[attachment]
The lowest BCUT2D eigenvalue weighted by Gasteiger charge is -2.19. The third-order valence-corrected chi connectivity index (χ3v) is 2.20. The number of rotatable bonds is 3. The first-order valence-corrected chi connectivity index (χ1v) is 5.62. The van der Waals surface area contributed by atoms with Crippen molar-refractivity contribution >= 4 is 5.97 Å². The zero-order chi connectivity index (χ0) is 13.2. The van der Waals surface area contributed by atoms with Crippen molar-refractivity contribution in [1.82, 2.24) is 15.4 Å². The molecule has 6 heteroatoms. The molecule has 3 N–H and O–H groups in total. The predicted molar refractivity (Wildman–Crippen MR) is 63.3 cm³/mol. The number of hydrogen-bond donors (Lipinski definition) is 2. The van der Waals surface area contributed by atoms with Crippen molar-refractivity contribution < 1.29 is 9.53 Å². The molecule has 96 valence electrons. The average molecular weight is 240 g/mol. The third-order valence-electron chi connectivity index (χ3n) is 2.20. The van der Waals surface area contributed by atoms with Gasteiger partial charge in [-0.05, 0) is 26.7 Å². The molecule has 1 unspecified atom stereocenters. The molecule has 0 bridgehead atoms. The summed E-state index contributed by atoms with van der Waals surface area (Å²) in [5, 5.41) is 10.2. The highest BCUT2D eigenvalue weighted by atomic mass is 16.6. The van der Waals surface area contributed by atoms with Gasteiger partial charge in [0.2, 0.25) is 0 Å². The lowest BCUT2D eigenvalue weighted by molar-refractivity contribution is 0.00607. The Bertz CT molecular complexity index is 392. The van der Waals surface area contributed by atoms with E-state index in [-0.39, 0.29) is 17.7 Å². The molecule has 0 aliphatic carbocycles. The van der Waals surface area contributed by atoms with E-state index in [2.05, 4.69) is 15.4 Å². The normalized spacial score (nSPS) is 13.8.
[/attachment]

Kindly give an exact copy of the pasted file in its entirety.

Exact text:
The lowest BCUT2D eigenvalue weighted by Gasteiger charge is -2.19. The third-order valence-corrected chi connectivity index (χ3v) is 2.20. The number of rotatable bonds is 3. The first-order valence-corrected chi connectivity index (χ1v) is 5.62. The van der Waals surface area contributed by atoms with Crippen molar-refractivity contribution >= 4 is 5.97 Å². The zero-order chi connectivity index (χ0) is 13.2. The van der Waals surface area contributed by atoms with Crippen molar-refractivity contribution in [1.82, 2.24) is 15.4 Å². The molecule has 6 heteroatoms. The molecule has 3 N–H and O–H groups in total. The predicted molar refractivity (Wildman–Crippen MR) is 63.3 cm³/mol. The number of hydrogen-bond donors (Lipinski definition) is 2. The van der Waals surface area contributed by atoms with Crippen molar-refractivity contribution < 1.29 is 9.53 Å². The molecule has 96 valence electrons. The average molecular weight is 240 g/mol. The third-order valence-electron chi connectivity index (χ3n) is 2.20. The van der Waals surface area contributed by atoms with Gasteiger partial charge in [-0.05, 0) is 26.7 Å². The molecule has 1 unspecified atom stereocenters. The molecule has 0 bridgehead atoms. The summed E-state index contributed by atoms with van der Waals surface area (Å²) in [5, 5.41) is 10.2. The highest BCUT2D eigenvalue weighted by atomic mass is 16.6. The van der Waals surface area contributed by atoms with Gasteiger partial charge in [0.2, 0.25) is 0 Å². The lowest BCUT2D eigenvalue weighted by molar-refractivity contribution is 0.00607. The Bertz CT molecular complexity index is 392. The van der Waals surface area contributed by atoms with E-state index in [-0.39, 0.29) is 17.7 Å². The molecule has 0 aliphatic carbocycles. The van der Waals surface area contributed by atoms with E-state index in [2.05, 4.69) is 15.4 Å². The normalized spacial score (nSPS) is 13.8.